A few weeks ago I wrote part one of this series titled, What drives consumers’ green behavior and how does it affect purchase decisions? and in that installment I explained how TOMS and Warby Parker have connected with customers at the purchase phase of consumption by going beyond a linear product offering. They’ve done so by means of connecting their products (shoes and eyewear) to environmental causes that people are passionate about at the point of purchase. However, the purchase phase is not the only spot in the product life cycle for brands to make the environmental connection, the point of disposal is also a powerful touch point for brands to be involved.
Customers can only be aware of what they can see.
The impetus for this series stemmed from a 2009 research project Communispace did with Continuum: Colorblind: Talking to Consumers About the Environment.
There is a truth that came out of the Colorblind research and that is, ‘Consumers are only aware of what they can see.’ As we already learned, brands can effectively position themselves in the product life cycle by making the green offering visible at the point of purchase. However, with brands being the source of ‘stuff’ (clothes, electronics etc…) wouldn’t it make sense for them to show up when the ‘stuff’ runs out? Marks & Spencer must have asked that very question because they are helping drive green behavior at the point of disposal.
The environment and our impact upon it tend to be abstract ideas.
Marks & Spencer is a leading British retailer that specializes in apparel as well as grocery. In 2008 the retailer teamed up with Oxfam, a global non-profit organization, to create Clothes Exchange. With Clothes Exchange, shoppers simply bring in their used and/or unwanted Marks & Spencer apparel back to the store and exchange it for a Marks & Spencer gift card.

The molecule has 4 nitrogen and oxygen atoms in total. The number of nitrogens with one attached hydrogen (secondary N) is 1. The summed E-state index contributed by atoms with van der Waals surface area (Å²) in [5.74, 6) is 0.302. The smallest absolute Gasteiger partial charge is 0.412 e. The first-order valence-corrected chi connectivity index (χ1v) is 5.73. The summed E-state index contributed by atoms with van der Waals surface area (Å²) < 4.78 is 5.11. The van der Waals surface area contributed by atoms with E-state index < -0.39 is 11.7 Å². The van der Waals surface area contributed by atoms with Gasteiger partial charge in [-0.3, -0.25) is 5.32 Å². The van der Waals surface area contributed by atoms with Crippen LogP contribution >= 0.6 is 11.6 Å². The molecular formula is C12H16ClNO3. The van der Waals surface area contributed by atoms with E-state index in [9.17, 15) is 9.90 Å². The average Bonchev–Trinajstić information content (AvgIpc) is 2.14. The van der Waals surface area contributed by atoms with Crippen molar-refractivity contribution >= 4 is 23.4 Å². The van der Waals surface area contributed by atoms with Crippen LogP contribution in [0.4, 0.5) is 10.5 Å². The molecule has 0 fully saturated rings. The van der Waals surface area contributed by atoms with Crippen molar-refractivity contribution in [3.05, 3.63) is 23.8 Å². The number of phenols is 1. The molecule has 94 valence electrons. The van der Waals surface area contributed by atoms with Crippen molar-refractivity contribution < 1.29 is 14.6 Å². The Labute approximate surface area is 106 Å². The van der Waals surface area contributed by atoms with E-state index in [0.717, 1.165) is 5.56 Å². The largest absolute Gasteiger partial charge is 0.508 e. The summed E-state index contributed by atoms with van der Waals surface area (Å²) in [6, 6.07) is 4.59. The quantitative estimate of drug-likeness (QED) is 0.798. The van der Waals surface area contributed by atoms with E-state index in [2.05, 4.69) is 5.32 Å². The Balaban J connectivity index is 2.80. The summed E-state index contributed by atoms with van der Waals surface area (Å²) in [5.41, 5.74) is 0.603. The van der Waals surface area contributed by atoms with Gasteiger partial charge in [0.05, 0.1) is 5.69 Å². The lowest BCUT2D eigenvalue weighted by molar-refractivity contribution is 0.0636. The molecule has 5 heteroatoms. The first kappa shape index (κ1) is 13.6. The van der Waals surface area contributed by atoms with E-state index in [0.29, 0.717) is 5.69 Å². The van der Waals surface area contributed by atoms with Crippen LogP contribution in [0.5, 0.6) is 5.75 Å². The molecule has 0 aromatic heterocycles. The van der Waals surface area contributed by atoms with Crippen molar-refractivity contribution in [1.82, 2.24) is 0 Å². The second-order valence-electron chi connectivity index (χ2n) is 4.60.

We’ve all had those spring cleaning weekends where we end up with two bags of unwanted clothing and make a trip to Goodwill while telling ourselves, “surely someone who needs this will get it.” We intend to ‘do good’ but our actual impact is never really obvious. With the Marks & Spencer/Oxfam partnership the ambiguity is removed; shoppers are not only aware that their donated clothing will be recycled but they are shown exactly how it will be used to make an impact on the life of someone in need. For example, this web app allows consumers to see how a skirt that cashes in for a £5 gift card could help buy a water container for four families in Niger.
Clothes Exchange is smart in that it educates shoppers at the point of purchase about the opportunities to make a tangible impact at the point of disposal. Once purchased, the shopper goes about wearing the new threads while feeling good about their investment because they know when the time comes to play their part in recycling they will also be rewarded. The gift card spurs more shopping for replacement clothing and starts the whole process over again. Marks & Spencer has simply allowed the consumer to visibly see how their actions can ‘do good’ by pairing passion for apparel with the desire to give to the greater good.
When consumers can see how their purchase decisions make a positive impact on others and/or the environment brands open the door for creating products with dual utility. By pairing passion for the greater good with brands that people love the opportunities are truly endless.
See how Clothes Exchange works here:
Colorblind: Talking to Consumers About the Environment is a groundbreaking cross-industry study of the “green” attitudes and behaviors of consumers across the country, assessing not just what they say they want, but what they actually do, and providing actionable insights for business in general as well as specific industry verticals. Download the study for free.